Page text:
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POTENTIA AMORIS.

The power of Love

Nudus amor viden ut ridet, placidumque tuetur?
Nec faculas, nec quae cornua flectat, habet.[1]
Altera sed manuum flores gerit, altera piscem,
Scilicet & terrae iura dat atque mari.[2]

Do you see how Love, all naked, smiles, do you see his gentle glance? He has no torches, nor a bow to bend, but in one of his hands he holds flowers, in the other a fish, and he imposes his rule, of course, on land and sea.

Notes:

1.  These were traditional attributes of Cupid (Love). See [A34a080] and [A34a096]. The blindfold, although a traditional attribute of Cupid, is inappropriate here.

2.  Later editions read Scilicet ut terrae iura det atque mari.


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  • 'Terra', 'Carro della terra' (Ripa) [21B0] Search | Browse Iconclass
  • 'Acqua', 'Carro dell'acqua' (Ripa) [21D0] Search | Browse Iconclass
  • Strength, Power; 'Fortezza', 'Fortezza d'Animo e di corpo', 'Fortezza del corpo congiunta con la generosità dell'animo', 'Fortezza & valore del corpo congiunto con la prudenza & virtù del animo', 'Forza' (Ripa) (+ emblematical representation of concept) [54A7(+4):56F2(+4)] Search | Browse Iconclass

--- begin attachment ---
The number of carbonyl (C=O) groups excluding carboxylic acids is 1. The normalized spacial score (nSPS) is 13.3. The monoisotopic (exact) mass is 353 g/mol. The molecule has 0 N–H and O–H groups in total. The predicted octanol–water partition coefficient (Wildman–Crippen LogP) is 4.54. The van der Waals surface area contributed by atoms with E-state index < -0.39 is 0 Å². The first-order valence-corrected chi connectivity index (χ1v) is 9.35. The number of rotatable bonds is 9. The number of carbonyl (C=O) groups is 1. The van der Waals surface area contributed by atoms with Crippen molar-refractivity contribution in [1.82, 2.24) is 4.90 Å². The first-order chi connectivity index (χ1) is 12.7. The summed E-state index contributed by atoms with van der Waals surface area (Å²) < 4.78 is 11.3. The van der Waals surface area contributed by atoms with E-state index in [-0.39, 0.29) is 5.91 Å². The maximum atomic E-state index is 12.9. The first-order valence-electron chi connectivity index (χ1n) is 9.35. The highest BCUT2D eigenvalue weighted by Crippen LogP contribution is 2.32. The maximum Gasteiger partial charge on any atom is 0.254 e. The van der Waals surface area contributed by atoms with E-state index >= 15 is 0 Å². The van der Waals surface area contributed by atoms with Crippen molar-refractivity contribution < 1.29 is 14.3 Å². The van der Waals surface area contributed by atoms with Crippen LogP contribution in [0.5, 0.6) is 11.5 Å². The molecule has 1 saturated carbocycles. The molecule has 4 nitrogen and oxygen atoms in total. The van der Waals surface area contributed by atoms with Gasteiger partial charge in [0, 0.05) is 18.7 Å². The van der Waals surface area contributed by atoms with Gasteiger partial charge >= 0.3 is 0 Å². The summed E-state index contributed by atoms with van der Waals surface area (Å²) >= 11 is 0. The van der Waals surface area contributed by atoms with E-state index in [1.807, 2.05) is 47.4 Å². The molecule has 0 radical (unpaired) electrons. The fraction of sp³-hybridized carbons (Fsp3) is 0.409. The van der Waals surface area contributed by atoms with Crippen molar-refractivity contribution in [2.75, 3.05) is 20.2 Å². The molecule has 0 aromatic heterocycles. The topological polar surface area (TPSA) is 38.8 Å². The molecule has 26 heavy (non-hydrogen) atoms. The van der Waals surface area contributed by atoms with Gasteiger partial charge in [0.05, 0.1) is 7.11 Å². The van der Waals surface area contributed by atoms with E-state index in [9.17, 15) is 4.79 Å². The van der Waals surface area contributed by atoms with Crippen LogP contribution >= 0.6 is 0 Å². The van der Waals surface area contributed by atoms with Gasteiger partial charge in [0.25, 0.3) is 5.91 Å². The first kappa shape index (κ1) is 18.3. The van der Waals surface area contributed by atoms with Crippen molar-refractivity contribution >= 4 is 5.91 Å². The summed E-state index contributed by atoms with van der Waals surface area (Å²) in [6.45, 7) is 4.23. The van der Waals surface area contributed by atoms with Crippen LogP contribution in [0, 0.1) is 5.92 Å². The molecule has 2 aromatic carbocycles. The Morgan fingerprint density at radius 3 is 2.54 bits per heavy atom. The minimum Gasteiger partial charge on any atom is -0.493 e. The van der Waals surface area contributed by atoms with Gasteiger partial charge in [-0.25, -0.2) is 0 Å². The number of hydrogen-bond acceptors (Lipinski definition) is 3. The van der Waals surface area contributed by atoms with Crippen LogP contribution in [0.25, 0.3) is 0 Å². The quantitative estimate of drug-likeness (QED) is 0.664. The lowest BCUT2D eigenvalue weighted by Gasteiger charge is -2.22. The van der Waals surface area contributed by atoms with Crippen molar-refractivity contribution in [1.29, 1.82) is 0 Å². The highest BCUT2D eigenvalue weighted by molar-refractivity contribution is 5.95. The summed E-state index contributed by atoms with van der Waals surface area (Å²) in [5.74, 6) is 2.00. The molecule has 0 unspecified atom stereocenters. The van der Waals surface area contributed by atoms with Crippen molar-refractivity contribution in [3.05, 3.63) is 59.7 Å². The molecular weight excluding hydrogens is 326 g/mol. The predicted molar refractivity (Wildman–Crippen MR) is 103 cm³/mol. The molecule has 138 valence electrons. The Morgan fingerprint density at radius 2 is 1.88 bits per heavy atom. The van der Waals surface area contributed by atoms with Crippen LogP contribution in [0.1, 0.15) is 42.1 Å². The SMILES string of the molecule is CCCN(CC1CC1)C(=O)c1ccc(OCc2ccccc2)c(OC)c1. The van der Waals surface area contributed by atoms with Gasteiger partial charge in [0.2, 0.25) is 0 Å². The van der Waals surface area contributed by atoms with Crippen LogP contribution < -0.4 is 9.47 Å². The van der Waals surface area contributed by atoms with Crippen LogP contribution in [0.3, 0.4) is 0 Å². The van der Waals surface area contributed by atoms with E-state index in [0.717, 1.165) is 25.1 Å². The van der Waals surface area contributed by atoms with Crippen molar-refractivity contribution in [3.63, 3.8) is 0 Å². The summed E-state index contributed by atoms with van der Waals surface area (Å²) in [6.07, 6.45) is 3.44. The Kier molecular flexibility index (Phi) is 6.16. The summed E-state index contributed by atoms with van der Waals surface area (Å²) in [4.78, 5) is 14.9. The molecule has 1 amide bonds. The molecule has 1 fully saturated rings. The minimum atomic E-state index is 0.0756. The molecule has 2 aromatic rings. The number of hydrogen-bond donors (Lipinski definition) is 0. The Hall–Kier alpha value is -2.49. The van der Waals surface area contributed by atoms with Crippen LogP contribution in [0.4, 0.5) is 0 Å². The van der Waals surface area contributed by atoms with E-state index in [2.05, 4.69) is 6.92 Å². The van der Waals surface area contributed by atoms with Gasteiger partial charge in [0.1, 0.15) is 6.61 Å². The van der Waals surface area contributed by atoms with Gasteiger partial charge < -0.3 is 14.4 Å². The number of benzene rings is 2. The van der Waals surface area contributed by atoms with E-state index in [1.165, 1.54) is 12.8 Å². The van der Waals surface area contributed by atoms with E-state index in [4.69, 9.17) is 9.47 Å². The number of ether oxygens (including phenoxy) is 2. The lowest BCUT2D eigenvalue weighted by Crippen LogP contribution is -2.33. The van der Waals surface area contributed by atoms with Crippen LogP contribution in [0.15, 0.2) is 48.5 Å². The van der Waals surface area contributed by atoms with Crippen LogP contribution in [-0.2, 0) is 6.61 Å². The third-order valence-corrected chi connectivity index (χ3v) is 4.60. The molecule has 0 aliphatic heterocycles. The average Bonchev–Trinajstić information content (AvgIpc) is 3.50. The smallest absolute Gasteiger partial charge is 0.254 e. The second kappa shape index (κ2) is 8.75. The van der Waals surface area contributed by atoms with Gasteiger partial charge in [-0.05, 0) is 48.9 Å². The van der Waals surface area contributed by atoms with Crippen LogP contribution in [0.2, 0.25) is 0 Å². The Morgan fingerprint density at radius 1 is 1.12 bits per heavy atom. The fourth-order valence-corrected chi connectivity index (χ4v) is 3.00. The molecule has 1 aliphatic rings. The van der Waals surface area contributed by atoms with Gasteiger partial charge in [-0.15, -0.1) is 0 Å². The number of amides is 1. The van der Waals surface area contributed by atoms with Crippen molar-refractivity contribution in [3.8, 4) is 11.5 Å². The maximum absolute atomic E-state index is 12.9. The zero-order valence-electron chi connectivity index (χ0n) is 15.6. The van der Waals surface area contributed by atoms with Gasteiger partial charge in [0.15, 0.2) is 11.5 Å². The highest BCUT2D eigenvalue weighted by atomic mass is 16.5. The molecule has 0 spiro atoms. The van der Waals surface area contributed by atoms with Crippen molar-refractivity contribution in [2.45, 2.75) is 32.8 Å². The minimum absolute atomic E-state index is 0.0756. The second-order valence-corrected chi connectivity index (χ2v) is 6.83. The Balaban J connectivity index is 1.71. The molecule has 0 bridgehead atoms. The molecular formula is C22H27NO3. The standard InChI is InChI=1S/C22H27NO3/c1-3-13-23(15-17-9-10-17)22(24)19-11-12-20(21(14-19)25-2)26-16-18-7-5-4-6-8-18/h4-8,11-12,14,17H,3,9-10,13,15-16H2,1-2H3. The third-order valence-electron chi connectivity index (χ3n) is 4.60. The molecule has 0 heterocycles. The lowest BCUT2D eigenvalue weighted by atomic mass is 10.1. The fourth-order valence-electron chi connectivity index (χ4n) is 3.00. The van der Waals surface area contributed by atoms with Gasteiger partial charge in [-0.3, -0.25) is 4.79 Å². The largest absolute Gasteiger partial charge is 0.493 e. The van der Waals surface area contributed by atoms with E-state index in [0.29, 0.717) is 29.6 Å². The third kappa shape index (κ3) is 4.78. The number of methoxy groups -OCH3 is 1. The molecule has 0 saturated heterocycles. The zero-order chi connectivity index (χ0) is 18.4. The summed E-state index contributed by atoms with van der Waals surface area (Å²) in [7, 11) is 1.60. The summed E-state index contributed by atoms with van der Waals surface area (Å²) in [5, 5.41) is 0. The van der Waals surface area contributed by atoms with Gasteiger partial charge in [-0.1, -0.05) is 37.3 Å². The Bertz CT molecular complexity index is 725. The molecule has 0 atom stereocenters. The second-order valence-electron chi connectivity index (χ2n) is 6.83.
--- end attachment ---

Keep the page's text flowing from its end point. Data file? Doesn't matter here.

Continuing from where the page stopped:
• 'Forza d'amore, Forza d'amore si nell'acqua come in terra' (Ripa) [56F2515] Search | Browse Iconclass

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PIETAS FILIORUM IN
parentes.

Honour from children towards parents

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Per medios hosteîs patriae cum ferret ab igne,
Aeneas humeris dulce parentis onus.
Parcite dicebat, vobis sene adorea rapto,
Nulla erit, erepto sed patre summa mihi.[1]

When Aeneas was carrying the dear burden of his father on his shoulders through the midst of the enemy, out of the flames destroying his homeland, he kept saying: Spare us. Carrying off an old man will bring you no glory; but carrying my father to safety will be the greatest glory for me.

Notes:

1.  This is based on Anthologia graeca 9.163, a much translated epigram. It refers to the celebrated incident of Aeneas’ rescue of his old father at the sack of Troy, carrying him on his shoulders through the occupied and burning city. See Vergil, Aeneid 2.634ff.


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